Bohemian Rhapsody released in China with all LGBT+ references cut

A heavily censored version of Bohemian Rhapsody, with all LGBT+ content removed, has been released in China.

The film was shown in a limited number of arthouse cinemas over the weekend, with ABC News reporting that around four minutes’ worth of footage was cut.

Some of the cut scenes were integral to the film’s plot. The moment where Freddie Mercury (Rami Malek) comes out as bisexual to his then-girlfriend Mary Austin (Lucy Boynton) was removed entirely, leaving viewers at a loss as to why the couple broke up.

Most of the scenes between Mercury and his long-term partner Jim Hutton were also cut, while a real-life photo of the pair being excluded from the closing credits.

The recreation of the music video for Queen’s 1984 single “I Want to Break Free”, which saw the band dressed in women’s clothing, was also removed, while even a shot of Mercury holding a microphone stand near his groin was cut.

“It is seriously and obviously out of context, where many scenes in the film didn’t make any sense at all,” 28-year-old Feili Xie, who has seen the original cut and is a big fan, said.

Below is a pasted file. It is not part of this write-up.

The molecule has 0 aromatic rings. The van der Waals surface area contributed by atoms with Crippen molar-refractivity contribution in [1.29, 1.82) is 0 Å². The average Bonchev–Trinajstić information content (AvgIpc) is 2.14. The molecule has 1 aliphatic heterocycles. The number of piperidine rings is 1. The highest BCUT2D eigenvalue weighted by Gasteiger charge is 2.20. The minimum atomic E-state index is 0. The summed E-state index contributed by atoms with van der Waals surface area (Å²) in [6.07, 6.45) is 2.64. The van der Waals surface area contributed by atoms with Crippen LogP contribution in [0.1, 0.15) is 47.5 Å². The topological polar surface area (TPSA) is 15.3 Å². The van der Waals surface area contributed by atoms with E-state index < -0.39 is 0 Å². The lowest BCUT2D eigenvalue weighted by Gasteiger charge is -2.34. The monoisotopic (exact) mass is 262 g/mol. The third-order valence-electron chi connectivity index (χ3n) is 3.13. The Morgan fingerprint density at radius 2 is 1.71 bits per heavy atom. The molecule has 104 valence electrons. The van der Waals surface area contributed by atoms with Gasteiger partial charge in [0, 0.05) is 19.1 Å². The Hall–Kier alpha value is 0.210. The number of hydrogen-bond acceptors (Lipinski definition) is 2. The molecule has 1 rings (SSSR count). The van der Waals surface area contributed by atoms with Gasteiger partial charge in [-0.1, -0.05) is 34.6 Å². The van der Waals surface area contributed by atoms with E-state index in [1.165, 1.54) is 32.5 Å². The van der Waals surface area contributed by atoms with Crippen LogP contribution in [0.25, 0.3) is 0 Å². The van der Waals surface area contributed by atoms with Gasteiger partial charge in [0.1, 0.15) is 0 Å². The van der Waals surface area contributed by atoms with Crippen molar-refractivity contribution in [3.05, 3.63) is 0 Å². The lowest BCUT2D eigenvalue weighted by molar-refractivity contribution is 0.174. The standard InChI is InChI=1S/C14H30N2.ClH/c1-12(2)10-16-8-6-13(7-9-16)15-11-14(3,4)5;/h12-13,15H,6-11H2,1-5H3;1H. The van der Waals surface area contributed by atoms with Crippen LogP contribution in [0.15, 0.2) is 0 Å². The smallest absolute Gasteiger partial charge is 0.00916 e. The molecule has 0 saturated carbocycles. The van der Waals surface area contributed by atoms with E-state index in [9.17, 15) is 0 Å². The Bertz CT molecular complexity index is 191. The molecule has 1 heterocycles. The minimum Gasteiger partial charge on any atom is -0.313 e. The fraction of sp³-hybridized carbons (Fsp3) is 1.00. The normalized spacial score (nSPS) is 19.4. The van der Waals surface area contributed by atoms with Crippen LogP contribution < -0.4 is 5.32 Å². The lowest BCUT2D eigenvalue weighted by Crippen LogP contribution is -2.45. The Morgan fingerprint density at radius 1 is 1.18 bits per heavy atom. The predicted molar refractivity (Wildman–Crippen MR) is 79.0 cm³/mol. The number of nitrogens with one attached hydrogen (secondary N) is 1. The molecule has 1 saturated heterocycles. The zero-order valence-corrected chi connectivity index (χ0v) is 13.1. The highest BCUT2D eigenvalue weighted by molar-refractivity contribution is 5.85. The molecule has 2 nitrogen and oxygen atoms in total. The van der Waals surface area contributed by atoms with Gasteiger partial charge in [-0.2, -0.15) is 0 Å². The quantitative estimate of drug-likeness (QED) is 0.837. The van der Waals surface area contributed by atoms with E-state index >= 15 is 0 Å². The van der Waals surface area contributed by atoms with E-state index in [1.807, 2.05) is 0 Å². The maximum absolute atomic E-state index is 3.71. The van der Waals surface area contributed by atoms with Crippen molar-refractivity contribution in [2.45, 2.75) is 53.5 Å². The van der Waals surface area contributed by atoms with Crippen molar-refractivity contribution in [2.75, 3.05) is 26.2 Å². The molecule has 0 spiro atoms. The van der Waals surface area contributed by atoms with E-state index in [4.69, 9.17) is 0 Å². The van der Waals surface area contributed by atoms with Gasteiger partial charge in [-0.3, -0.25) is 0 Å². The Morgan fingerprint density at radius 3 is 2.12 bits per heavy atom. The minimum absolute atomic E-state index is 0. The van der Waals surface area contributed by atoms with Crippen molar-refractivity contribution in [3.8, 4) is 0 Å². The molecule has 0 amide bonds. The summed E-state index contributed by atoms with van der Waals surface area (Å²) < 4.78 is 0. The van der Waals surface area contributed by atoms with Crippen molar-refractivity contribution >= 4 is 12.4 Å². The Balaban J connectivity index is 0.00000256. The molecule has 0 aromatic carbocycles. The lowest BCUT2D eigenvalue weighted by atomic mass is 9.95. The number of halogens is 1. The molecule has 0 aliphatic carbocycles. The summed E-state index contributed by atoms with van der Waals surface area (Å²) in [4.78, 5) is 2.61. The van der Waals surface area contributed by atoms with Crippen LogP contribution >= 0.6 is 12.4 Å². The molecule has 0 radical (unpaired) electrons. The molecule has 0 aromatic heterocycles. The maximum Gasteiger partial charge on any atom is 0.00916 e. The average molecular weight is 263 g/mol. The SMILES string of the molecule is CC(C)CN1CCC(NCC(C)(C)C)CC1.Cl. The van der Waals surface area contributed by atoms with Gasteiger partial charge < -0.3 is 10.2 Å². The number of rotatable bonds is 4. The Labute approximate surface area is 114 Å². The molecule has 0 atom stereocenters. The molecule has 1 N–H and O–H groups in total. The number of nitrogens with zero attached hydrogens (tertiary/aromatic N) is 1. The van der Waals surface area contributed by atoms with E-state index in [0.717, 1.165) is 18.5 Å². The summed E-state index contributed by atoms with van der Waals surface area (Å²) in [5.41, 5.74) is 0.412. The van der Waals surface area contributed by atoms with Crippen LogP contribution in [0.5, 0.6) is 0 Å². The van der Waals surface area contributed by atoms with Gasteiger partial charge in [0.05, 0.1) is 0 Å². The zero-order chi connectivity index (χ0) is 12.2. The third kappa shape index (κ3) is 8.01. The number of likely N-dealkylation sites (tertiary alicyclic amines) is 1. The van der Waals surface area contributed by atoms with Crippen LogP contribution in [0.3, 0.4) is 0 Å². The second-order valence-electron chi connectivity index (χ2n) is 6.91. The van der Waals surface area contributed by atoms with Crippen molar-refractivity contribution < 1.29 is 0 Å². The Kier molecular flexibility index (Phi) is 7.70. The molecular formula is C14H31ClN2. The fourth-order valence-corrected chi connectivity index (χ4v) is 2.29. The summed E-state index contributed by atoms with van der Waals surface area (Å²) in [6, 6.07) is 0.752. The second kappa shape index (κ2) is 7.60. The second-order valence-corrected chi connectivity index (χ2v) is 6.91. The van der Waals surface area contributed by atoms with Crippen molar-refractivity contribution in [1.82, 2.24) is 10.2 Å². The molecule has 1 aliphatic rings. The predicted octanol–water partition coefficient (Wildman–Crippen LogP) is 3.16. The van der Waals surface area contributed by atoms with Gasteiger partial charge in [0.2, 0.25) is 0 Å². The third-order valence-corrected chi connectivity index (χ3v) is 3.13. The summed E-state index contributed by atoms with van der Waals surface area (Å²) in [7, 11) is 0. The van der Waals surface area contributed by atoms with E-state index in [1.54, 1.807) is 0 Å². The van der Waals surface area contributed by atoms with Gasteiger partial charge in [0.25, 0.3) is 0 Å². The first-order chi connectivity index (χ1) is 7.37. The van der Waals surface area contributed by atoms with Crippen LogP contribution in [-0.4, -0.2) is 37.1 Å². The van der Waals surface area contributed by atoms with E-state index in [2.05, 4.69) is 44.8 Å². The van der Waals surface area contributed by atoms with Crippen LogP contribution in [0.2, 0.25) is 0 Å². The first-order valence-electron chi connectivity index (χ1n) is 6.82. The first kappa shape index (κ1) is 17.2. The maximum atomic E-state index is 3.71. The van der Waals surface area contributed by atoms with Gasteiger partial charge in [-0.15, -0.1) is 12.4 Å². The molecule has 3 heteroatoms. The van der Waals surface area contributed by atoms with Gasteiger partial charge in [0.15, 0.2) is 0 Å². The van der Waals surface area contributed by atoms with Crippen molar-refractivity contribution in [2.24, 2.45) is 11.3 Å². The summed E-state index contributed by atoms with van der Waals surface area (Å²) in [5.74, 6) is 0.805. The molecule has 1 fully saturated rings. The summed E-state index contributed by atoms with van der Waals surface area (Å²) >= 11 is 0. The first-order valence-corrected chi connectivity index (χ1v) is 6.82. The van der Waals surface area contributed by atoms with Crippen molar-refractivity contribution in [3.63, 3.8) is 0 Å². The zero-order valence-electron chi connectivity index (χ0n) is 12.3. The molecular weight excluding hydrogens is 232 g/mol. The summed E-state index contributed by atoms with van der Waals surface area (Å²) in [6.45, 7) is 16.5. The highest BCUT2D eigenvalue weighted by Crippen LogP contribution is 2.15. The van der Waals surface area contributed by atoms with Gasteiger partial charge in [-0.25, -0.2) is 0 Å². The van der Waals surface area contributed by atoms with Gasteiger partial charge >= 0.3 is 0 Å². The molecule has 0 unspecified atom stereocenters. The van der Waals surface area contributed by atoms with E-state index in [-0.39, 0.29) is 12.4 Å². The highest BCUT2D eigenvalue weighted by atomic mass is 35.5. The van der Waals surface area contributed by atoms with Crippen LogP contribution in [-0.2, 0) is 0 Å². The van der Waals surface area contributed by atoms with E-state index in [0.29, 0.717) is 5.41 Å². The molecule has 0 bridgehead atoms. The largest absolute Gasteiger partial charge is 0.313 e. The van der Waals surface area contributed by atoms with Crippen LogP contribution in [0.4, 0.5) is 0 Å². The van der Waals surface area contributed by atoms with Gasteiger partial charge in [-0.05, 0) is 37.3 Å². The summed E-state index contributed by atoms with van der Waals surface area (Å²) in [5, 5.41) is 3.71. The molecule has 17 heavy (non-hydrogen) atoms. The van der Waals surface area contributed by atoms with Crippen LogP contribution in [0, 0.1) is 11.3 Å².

“The whole film was about telling the audience who Freddie was, and sexuality was a very significant part of his identity, which was completely removed.”

Homosexuality is not a criminal offence in China and has not been for over two decades, but depictions of homosexual relationships in the media are still not permitted.

Although some called the very fact China has released Bohemian Rhapsody a win for the LGBT+ community, documentary filmmaker and LGBT+ activist Fan Popo told CNN that he found this view “dangerous”.

“If everyone becomes content with this kind of ‘victory,’ then the whole world will always submit to authority, creators won’t be respected and there will be no protection for the interests of the audience,” he said.